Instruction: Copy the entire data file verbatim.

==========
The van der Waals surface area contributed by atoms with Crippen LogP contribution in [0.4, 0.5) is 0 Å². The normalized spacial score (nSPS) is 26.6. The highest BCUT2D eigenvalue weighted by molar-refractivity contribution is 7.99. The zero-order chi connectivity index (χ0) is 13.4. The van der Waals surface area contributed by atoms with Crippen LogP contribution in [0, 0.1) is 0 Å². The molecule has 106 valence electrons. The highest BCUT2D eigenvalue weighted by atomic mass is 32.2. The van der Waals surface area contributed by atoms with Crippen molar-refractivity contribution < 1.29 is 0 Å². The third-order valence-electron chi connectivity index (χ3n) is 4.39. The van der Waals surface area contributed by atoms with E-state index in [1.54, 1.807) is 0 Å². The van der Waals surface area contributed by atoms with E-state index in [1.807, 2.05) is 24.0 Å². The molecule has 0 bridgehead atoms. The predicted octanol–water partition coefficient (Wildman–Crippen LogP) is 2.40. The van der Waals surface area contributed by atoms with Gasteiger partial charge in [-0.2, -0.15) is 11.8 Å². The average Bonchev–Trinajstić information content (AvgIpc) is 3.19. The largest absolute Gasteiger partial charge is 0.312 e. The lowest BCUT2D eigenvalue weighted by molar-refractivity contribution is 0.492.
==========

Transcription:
The van der Waals surface area contributed by atoms with Crippen LogP contribution in [0.4, 0.5) is 0 Å². The normalized spacial score (nSPS) is 26.6. The highest BCUT2D eigenvalue weighted by molar-refractivity contribution is 7.99. The zero-order chi connectivity index (χ0) is 13.4. The van der Waals surface area contributed by atoms with Crippen LogP contribution in [0, 0.1) is 0 Å². The molecule has 106 valence electrons. The highest BCUT2D eigenvalue weighted by atomic mass is 32.2. The van der Waals surface area contributed by atoms with Crippen molar-refractivity contribution < 1.29 is 0 Å². The third-order valence-electron chi connectivity index (χ3n) is 4.39. The van der Waals surface area contributed by atoms with E-state index in [1.54, 1.807) is 0 Å². The van der Waals surface area contributed by atoms with E-state index in [1.807, 2.05) is 24.0 Å². The molecule has 0 bridgehead atoms. The predicted octanol–water partition coefficient (Wildman–Crippen LogP) is 2.40. The van der Waals surface area contributed by atoms with Gasteiger partial charge in [-0.2, -0.15) is 11.8 Å². The average Bonchev–Trinajstić information content (AvgIpc) is 3.19. The largest absolute Gasteiger partial charge is 0.312 e. The lowest BCUT2D eigenvalue weighted by molar-refractivity contribution is 0.492.